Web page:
Data for LCLUC Research

NASA Data Sets For LCLUC Research

The unprecedented large volumes of satellite data for land use research have necessitated the development of innovative data processing, delivery and analysis systems. The primary NASA data system (ESDIS) and a number of competed research opportunities such as ACCESS and MEASURES have provided support for data systems development and research going back to the 1990’s. The MODIS production system at the Goddard Space Flight Center (GSFC) is generating land-cover related products from the daily MODIS and VIIRS instruments. MODIS Land data products at 250m -1km have been reprocessed 5 times, as the algorithms have been improved to provide consistent data records. The SNPP VIIRS Land data products are in their second reprocessing and the science teams are developing MODIS to VIIRS continuity products. VIIRS Land data along with data from Sentinel 3 are available from the LAADS DAAC. Various land data products including MODIS, VIIRS, ASTER are made available through the NASA Land Processes DAAC and the National Snow and Ice Data Center. NASA data for Near Real Time Applications including fire monitoring can be obtained from the Land Atmosphere Near real time Capability for EOS (LANCE). An excellent way to view NASA time-series imagery is through the ESDIS Worldview capability and the Global Imagery Browse Services (GIBS). Information on accessing NASA GEDI data can be obtained from the GEDI Home Page at UMD.  GEDI lower level data are available from the LPDAAC and higher order products from the ORNL DAAC. Information on accessing ECOSTRESS data can be found at JPL. Data can be downloaded from the LPDAAC. The entire Landsat archive and a wide range of land data products are available through the USGS Eros Data Center and Landsat Applications Ready Data (ARD) products are under development. Fine spatial resolution available to NASA-funded scientists through the NextView license can be obtained from the NASA NGA Commercial Archive at GSFC.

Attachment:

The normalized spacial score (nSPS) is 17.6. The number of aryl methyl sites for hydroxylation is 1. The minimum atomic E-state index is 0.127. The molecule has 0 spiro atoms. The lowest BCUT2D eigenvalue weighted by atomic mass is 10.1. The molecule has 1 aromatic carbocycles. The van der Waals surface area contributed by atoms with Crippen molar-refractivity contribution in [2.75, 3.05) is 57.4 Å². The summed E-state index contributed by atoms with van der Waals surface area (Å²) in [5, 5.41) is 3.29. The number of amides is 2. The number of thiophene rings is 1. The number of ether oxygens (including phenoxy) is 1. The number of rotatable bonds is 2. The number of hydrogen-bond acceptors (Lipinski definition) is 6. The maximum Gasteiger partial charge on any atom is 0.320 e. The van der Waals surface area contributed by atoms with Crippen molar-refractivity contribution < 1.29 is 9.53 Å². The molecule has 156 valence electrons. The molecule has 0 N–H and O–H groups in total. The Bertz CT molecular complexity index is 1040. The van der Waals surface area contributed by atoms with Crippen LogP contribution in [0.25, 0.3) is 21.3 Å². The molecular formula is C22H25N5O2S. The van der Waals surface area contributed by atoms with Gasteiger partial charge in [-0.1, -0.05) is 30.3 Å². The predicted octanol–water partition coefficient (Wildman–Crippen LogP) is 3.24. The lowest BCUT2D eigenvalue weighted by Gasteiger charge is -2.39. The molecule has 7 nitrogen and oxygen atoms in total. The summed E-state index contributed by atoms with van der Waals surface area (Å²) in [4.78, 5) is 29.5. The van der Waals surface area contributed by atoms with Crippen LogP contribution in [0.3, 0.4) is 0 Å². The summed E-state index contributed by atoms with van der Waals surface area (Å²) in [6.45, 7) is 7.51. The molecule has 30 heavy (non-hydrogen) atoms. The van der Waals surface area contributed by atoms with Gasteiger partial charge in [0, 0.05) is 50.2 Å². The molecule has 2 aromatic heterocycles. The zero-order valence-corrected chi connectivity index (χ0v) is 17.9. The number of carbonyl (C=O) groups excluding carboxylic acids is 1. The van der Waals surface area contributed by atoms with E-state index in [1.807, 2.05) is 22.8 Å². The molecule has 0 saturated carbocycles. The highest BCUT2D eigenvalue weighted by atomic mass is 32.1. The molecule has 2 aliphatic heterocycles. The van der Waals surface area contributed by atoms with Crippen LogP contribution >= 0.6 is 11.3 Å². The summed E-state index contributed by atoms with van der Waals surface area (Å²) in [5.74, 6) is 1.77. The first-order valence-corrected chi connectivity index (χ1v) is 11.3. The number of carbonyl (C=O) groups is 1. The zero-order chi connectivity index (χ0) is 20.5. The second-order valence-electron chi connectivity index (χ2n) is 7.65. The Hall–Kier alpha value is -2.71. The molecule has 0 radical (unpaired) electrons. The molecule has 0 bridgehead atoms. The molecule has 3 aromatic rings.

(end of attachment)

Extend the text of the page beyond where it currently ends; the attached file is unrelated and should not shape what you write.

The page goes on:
Harmonized Landsat-8/Sentinel-2 Products

The ESA Sentinel-2 and Landsat products represent the most widely accessible medium-to-high spatial resolution multispectral satellite data. The combination of these products provides a higher temporal resolution data set, with a revisit time of 3-5 days suited to land monitoring. NASA GSFC has developed a Harmonized Landsat Sentinel (HLS) data set with standard processing of the two data sets so they can be used easily in combination.

Global Land Survey

The Landsat Global Land Survey (GLS) data sets were created as a collaboration between NASA LCLUC and the USGS which ended in 2011. Landsat data sets were compiled and processed consistently from 1975 (1972-1983) for several epochs (1990, 2000, 2005, 2010). GLS datasets allowed scientists and data users to have access to a consistent, terrain corrected, coordinated collection of data. These data are available from the USGS Eros Data Center.

Global Geo-Referenced Field Photo Library